Sunday, December 23, 2018

Heinrich "Henry" Harms founder of Skokie and the Harms Park Restaurant and Picnic Grounds in Chicago, Illinois.

Henry Harms, 1914
Heinrich (Henry) Harms (1832-1914) is considered the founding father of Niles Centre (Niles Centre, Incorporated 1888; Americanized to Niles Center1910; Renamed to Skokie 1940).

Harms, born in Prussia immigrated to the United States in 1851. He purchased a farm and built a home on the current site of the Skokie Village Hall in 1854. In 1858, Harms became Skokie’s first merchant when he opened a general store at what is now the intersection of Lincoln and Oakton.

Throughout his life, Harms served in various civic positions: township constable, supervisor and commissioner of highways, and Cook County Drainage Commissioner.  He founded three school districts in Niles Township, and began operating Skokie’s first post office in 1863, becoming the area’s first postmaster.

Henry Harms First Home.
At one point, Harms owned 1,800 acres of Cook County real estate. Much of the area surrounding the current Lincoln and Oakton intersection to the west, south, and east was part of the Harms farm - Oakton Street was once called Harms Avenue. The Lincoln Avenue planked toll road, which ran between present day Galitz Avenue in Skokie and Halsted Street in Chicago, was developed by Harms. Harms’ many contributions earned him the title of founder. Father to fourteen children.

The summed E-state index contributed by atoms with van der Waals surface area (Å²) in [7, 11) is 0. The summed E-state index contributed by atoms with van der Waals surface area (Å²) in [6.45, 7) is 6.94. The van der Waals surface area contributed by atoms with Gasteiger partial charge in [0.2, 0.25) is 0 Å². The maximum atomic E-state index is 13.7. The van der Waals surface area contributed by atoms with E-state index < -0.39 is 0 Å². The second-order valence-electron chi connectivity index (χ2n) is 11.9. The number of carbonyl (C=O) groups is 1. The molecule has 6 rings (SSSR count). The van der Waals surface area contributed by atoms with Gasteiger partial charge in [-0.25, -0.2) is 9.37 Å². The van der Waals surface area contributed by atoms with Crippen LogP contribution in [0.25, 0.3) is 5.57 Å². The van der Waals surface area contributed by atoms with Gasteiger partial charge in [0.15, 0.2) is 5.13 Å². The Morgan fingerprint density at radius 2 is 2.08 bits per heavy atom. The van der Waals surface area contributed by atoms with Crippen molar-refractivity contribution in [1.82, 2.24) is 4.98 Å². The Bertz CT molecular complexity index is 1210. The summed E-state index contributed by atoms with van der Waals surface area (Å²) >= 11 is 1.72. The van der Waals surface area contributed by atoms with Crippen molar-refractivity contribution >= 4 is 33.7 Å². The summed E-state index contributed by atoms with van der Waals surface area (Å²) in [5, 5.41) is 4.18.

Henry Harms third and last house at 5319 Oakton Street, Skokie.
Oil painting depicts the house owned by Henry Harms. This 1869 farmhouse was built of hand-made bricks, located near the current site of the Skokie Public Library on Oakton Street. The house is shown with a porch and tall trees covered with colorful autumn leaves.
Harms Park was a privately-owned picnic grove located at the northeast corner of Western and Berteau Avenues in Chicago.
Harms Park Restaurant and Picnic Grounds became a park in 1893, lasting until 1946, when the land was re-developed for private housing.
Many events and festivals were held in Harms Park, most notably the Chicago Old Settlers’ Picnic, which celebrated Chicago’s oldest citizens. 1937 marked Chicago’s hundreth year as a city, and the Chicago Charter Jubilee held various celebrations and events, among them this picnic, which was held annually until 1946.
Present day Harms Road and Harms Woods are named in his honor.

Compiled by Neil Gale, Ph.D.

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